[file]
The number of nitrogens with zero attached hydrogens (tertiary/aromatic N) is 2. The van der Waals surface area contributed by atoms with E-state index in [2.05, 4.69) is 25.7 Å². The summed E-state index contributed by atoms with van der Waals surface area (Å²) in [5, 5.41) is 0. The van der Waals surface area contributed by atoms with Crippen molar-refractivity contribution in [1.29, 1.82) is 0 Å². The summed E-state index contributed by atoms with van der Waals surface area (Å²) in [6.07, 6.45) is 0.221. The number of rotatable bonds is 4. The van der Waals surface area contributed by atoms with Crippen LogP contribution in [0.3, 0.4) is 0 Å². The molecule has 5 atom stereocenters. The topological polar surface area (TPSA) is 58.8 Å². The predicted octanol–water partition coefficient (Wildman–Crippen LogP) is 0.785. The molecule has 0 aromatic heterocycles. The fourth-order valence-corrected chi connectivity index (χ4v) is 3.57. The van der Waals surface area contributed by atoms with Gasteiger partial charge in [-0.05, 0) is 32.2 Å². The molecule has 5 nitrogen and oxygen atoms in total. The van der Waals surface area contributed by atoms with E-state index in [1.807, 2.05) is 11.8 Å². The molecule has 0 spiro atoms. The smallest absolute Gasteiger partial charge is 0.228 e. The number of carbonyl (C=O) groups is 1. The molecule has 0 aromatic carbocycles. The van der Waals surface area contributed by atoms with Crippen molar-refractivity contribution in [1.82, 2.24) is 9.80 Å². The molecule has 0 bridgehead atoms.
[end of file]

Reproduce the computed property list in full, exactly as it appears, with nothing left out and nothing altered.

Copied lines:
The number of nitrogens with zero attached hydrogens (tertiary/aromatic N) is 2. The van der Waals surface area contributed by atoms with E-state index in [2.05, 4.69) is 25.7 Å². The summed E-state index contributed by atoms with van der Waals surface area (Å²) in [5, 5.41) is 0. The van der Waals surface area contributed by atoms with Crippen molar-refractivity contribution in [1.29, 1.82) is 0 Å². The summed E-state index contributed by atoms with van der Waals surface area (Å²) in [6.07, 6.45) is 0.221. The number of rotatable bonds is 4. The van der Waals surface area contributed by atoms with Crippen LogP contribution in [0.3, 0.4) is 0 Å². The molecule has 5 atom stereocenters. The topological polar surface area (TPSA) is 58.8 Å². The predicted octanol–water partition coefficient (Wildman–Crippen LogP) is 0.785. The molecule has 0 aromatic heterocycles. The fourth-order valence-corrected chi connectivity index (χ4v) is 3.57. The van der Waals surface area contributed by atoms with Gasteiger partial charge in [-0.05, 0) is 32.2 Å². The molecule has 5 nitrogen and oxygen atoms in total. The van der Waals surface area contributed by atoms with E-state index in [1.807, 2.05) is 11.8 Å². The molecule has 0 spiro atoms. The smallest absolute Gasteiger partial charge is 0.228 e. The number of carbonyl (C=O) groups is 1. The molecule has 0 aromatic carbocycles. The van der Waals surface area contributed by atoms with Crippen molar-refractivity contribution in [1.82, 2.24) is 9.80 Å². The molecule has 0 bridgehead atoms.